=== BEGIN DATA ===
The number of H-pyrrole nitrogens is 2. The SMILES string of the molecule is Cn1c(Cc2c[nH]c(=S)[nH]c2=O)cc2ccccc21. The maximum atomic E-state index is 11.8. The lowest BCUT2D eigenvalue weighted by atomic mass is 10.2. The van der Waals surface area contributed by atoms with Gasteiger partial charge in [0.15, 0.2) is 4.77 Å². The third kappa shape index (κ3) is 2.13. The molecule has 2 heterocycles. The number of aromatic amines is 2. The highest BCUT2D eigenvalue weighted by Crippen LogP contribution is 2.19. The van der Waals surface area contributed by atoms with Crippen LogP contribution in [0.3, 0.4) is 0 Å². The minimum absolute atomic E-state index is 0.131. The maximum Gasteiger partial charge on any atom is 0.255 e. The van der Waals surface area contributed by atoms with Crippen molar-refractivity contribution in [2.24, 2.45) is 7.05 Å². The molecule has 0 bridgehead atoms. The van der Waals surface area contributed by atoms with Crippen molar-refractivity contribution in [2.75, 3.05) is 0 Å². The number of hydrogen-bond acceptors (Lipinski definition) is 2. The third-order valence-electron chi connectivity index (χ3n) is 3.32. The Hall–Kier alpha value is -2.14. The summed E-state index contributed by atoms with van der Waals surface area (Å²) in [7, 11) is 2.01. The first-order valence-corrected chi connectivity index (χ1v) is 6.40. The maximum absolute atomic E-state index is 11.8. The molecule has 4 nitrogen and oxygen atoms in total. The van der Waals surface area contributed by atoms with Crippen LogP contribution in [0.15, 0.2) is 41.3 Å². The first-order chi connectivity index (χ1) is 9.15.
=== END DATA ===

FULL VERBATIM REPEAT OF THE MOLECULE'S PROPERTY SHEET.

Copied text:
The number of H-pyrrole nitrogens is 2. The SMILES string of the molecule is Cn1c(Cc2c[nH]c(=S)[nH]c2=O)cc2ccccc21. The maximum atomic E-state index is 11.8. The lowest BCUT2D eigenvalue weighted by atomic mass is 10.2. The van der Waals surface area contributed by atoms with Gasteiger partial charge in [0.15, 0.2) is 4.77 Å². The third kappa shape index (κ3) is 2.13. The molecule has 2 heterocycles. The number of aromatic amines is 2. The highest BCUT2D eigenvalue weighted by Crippen LogP contribution is 2.19. The van der Waals surface area contributed by atoms with Crippen LogP contribution in [0.3, 0.4) is 0 Å². The minimum absolute atomic E-state index is 0.131. The maximum Gasteiger partial charge on any atom is 0.255 e. The van der Waals surface area contributed by atoms with Crippen molar-refractivity contribution in [2.24, 2.45) is 7.05 Å². The molecule has 0 bridgehead atoms. The van der Waals surface area contributed by atoms with Crippen molar-refractivity contribution in [2.75, 3.05) is 0 Å². The number of hydrogen-bond acceptors (Lipinski definition) is 2. The third-order valence-electron chi connectivity index (χ3n) is 3.32. The Hall–Kier alpha value is -2.14. The summed E-state index contributed by atoms with van der Waals surface area (Å²) in [7, 11) is 2.01. The first-order valence-corrected chi connectivity index (χ1v) is 6.40. The maximum absolute atomic E-state index is 11.8. The molecule has 4 nitrogen and oxygen atoms in total. The van der Waals surface area contributed by atoms with Crippen LogP contribution in [0.15, 0.2) is 41.3 Å². The first-order chi connectivity index (χ1) is 9.15.